Changing Vandals Into Artists

The redevelopment agency, Eureka Main Street and Ink People Center for the Arts created the Rural Burl Mural Bureau to divert vandals into the arts. By working with youth who had been defacing buildings and interrupting the flow of business by loitering, this beautification program redirected the vandalism into creative expressions of art: murals on walls in alleys, on boarded-up buildings, and the backs and sides of buildings that face Highway 101, which passes through the arts district. Recognizing the value of public art, city staff worked with the partner organizations to waive permit fees.

Through the Rural Burl Mural Bureau, more than 40 murals now grace the walls of buildings. Those buildings remain graffiti free. Youth 15 to 20 years of age have helped with this project since 1994. Many of those involved have gone on to become independent artists.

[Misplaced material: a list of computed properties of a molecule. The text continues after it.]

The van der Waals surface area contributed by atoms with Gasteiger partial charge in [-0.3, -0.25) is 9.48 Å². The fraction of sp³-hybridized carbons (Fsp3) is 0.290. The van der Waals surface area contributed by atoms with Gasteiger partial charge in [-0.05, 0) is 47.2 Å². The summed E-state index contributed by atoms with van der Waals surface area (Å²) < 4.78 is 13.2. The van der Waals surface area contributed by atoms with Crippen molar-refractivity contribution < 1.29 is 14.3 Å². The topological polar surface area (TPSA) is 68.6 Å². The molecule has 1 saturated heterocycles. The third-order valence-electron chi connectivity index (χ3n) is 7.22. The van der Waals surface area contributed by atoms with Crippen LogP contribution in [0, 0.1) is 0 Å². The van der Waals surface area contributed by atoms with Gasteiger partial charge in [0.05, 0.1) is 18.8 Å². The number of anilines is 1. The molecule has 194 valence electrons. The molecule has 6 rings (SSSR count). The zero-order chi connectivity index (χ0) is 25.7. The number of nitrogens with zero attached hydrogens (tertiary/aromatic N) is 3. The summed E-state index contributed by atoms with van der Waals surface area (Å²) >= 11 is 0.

Growing Numbers Reflect Success

“When the First Saturday program began, there were 10 businesses participating, including three art galleries,” explains Charlotte McDonald, executive director of Eureka Main Street. “Today there are more than 60 venues, including 10 galleries, four arts organizations, two museums, and more than 50 restaurants, retailers and professional and service-based businesses — along with one dance company, two repertory theaters and two performing arts sites.” Artists sell their wares, and a number of artists have been commissioned to create works for individuals and companies. Musicians are paid and booked a year in advance for many of the venues, and theaters hold opening nights to coincide with the event. The success of First Saturday Night Arts Alive! has spread to five other cities in Humboldt County, and the arts are now recognized as part of the county’s prosperity plan for economic development.